With Brexit looming, more is unknown than known with British economy, trade agreements

With Brexit looming, more is unknown than known with British economy, trade agreements With Brexit looming, more is unknown than known with British economy, trade agreements

January 28, 20203 min read


Although it has been in the works since June 2016, the transition phase of Great Britain’s decision to leave the European Union (EU) — more commonly known as “Brexit” — is set to take place on Jan. 31. It is a date that will most likely leave a ripple of economic uncertainty in the United Kingdom in its wake as the British prepare for total independence at the end of the year. 


“Brexit has created so many new unknown variables. It can be profoundly disruptive to England as we know it today,” says Ralf “Don” Keysser, D.B.A., an associate professor in the MBA program at Saint Mary’s University of Minnesota.


Keysser predicts a negative short-term impact to the British economy, whereas the long-term perspective is still hard to predict until new free trade agreements with Europe and the rest of the world are established. 


Keysser does not see a clear-cut benefit to the U.S. establishing a free trade agreement with the U.K., simply based on the lack of British imports in the American market, other than maintaining political closeness. 


“It’s going to be a shock to the system. England will not be the England that it has been. There’s a lot of speculation, because we’ve never had a country pull out of the EU before, so it’s kind of an unknown. And it’s so highly politicized that it’s hard to get an objective analysis of what it’s going to look like.”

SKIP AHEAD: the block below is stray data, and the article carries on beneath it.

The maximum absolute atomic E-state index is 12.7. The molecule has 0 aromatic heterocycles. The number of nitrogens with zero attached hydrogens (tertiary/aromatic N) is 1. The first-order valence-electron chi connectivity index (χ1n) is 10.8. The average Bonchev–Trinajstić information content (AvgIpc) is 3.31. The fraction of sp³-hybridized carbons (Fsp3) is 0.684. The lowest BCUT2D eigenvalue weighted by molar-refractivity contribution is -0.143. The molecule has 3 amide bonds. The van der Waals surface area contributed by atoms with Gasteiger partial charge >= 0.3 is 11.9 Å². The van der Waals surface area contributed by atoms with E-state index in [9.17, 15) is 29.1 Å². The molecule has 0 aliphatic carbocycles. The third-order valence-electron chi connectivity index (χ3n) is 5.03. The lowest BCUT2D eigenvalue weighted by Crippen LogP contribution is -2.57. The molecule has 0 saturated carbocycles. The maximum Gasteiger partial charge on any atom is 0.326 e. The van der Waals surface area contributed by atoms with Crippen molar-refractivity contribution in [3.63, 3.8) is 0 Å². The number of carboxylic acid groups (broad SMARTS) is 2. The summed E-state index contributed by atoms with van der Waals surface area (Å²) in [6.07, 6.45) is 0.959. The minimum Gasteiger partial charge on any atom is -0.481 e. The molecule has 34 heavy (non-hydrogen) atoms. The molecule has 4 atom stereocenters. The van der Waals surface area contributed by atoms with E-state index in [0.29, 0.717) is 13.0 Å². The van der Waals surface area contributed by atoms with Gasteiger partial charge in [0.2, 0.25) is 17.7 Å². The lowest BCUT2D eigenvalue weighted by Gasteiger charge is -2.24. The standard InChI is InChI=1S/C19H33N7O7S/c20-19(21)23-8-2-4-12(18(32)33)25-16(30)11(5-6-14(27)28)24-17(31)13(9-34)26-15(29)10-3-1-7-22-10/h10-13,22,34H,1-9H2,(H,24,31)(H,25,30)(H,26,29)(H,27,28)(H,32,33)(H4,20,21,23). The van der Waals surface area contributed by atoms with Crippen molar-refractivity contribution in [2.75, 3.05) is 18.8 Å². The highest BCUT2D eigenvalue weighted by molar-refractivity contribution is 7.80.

Keysser points to a Toyota plant in South Derbyshire that supplies most of its output to countries in the EU through a tariff-free treatment. With Brexit going into effect, the factory may have to vastly reduce its output. Still, the workers in that community overwhelmingly voted to leave the EU.


“This is a good example of how people will vote against their economic self-interests for ideological reasons,” Keysser says. “There’s a lot of ideology behind the Brexit vote: anti-immigrant, anti-Europe, pro-nationalist views that very much echoed President Trump’s appeal.”


There are a few reasonably good projections, Keysser says, to make about the impact on inflation, unemployment, and economic trends — and none of them look good for Britain. One just has to look at the British pound, which has steadily been losing value to the dollar and euro over the years. In addition, several banks decided to either move from London or expand into other markets within the EU as soon as the Brexit results were announced, which could cost the British capital its status as of the world’s premier financial centers.


“I see a gradual diminution of the financial business that’s been a mainstay of London,” Dr. Keysser says. 


On top of that, there is a real fear of Scotland and Northern Ireland wanting to leave the U.K. in favor of establishing their own independence and returning to the EU. The last time Scotland voted to leave the U.K. in 2004 it only passed 55% to 45%.


“That could be the beginning of the end of the United Kingdom as we have known it,” Keysser says. 


The news might not be entirely bad out of Brexit. For international tourists, especially those from the U.S may be able to take advantage of the dollar’s exchange rate with the declining pound


Do you want to know more about the possible economic ramifications of Brexit? Are you a journalist covering this topic and interested in an interview? That's where we can help.


Ralf Keysser, D.B.A., has been an active investment banker and business finance consultant for 35 years. He also serves an associate professor for the MBA program at Saint Mary’s University of Minnesota. To book an interview with him, simply click on his icon above to access his contact information.




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